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Wine Investment Considerations

What makes a good wine investment?

There are a number of key factors to consider when creating a wine investment portfolio. The selection of wines is, obviously, fundamental in achieving potential investment returns. This is where GVWM can help - using our experience we will assist in obtaining the best investment portfolio to suit your personal needs.

What to consider when investing in wine:

  • Wine is not usually an asset which returns a quick profit and we would normally advise a minimum investment period of between 3 to 5 years and preferably 10+.
  • To maximise profits and maintain the highest level of provenance, wines should be purchased and stored under bond.  This enables the buyer to purchase the wines before they are in the system for duty and VAT. They can then be sold on under bond, without duty or sales tax being charged.
  • When buying for investment it is advisable to purchase the best you can afford.  Broadly speaking, this means the top names, in the most highly rated vintages.
  • Blue-chip Bordeaux is the most liquid category for fine wine investment, with an established international market for the wines.  This translates to First Growth and ‘Super Second' Growth Bordeaux and the top names from the Right Bank.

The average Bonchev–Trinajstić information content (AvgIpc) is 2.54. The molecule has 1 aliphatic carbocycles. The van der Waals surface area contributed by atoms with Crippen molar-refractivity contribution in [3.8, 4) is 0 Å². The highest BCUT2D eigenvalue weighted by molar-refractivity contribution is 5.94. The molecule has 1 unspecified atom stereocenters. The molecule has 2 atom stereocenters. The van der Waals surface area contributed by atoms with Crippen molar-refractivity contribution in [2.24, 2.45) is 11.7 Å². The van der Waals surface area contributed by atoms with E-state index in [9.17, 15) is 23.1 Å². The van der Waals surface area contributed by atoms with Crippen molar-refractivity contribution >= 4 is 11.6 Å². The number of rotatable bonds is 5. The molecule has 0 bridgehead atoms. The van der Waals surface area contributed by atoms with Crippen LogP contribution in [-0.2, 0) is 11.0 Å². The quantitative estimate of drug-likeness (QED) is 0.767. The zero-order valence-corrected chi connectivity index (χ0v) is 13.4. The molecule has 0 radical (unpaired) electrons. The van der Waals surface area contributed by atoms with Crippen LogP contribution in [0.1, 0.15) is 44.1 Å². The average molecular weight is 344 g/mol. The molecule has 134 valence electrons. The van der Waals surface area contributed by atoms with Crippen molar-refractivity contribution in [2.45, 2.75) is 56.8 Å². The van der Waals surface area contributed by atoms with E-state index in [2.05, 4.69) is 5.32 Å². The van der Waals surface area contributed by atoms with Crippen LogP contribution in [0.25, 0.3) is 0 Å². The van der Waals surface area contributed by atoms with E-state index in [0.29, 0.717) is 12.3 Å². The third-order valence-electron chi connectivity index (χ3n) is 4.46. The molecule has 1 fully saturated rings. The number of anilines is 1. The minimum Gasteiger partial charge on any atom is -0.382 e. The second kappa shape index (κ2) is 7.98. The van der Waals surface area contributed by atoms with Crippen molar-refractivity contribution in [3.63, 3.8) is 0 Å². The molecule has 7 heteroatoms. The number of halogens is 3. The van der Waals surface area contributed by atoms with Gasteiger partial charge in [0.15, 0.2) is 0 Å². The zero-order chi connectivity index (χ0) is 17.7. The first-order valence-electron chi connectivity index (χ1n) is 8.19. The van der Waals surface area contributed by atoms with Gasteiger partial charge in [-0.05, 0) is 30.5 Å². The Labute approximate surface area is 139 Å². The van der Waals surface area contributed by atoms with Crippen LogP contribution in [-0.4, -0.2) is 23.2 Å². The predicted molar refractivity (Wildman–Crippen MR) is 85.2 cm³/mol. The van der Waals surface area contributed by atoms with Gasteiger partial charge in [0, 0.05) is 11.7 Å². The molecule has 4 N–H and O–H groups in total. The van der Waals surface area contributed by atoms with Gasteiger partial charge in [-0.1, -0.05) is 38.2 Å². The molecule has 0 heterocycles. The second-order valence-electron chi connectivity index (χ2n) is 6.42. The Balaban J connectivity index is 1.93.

• Over the longer term, large format bottles can often outperform standard cases of 750ml bottles.  This is an area where we specialise.
  • Buying as futures (i.e. en primeur) is often the best way to get hold of the most sought after wines before they start to appreciate.  This also gives the buyer an opportunity to select the bottle format.  However, it is still worth buying earlier vintages of high profile wines which have the potential for growth and have high scores. 
  • Most wines which are of investment grade are reviewed by independent critics such as Robert Parker (‘Wine Advocate') and James Suckling (JamesSuckling.com).  The reviews and scores (out of 100 points), which these critics give can have a profound effect on the value of a wine and should be taken into consideration.
  • Past performance of a particular wine in previous similarly rated vintages can be a guide, to some extent, as to how a current vintage might appreciate.
  • Certain wines have strong followings in particular markets around the world and can be subject to fashion and brand status.  This can have an important effect on supply and demand, as recently evidenced by the Chinese demand for Lafite Rothschild and its other wines; Carruades de Lafite, Clerc Milon.
  • Provenance is important and stock sourced directly from the Chateaux carries a premium.  Physical condition is very important, especially for older vintages.

Contact the GVWM team for recommendations.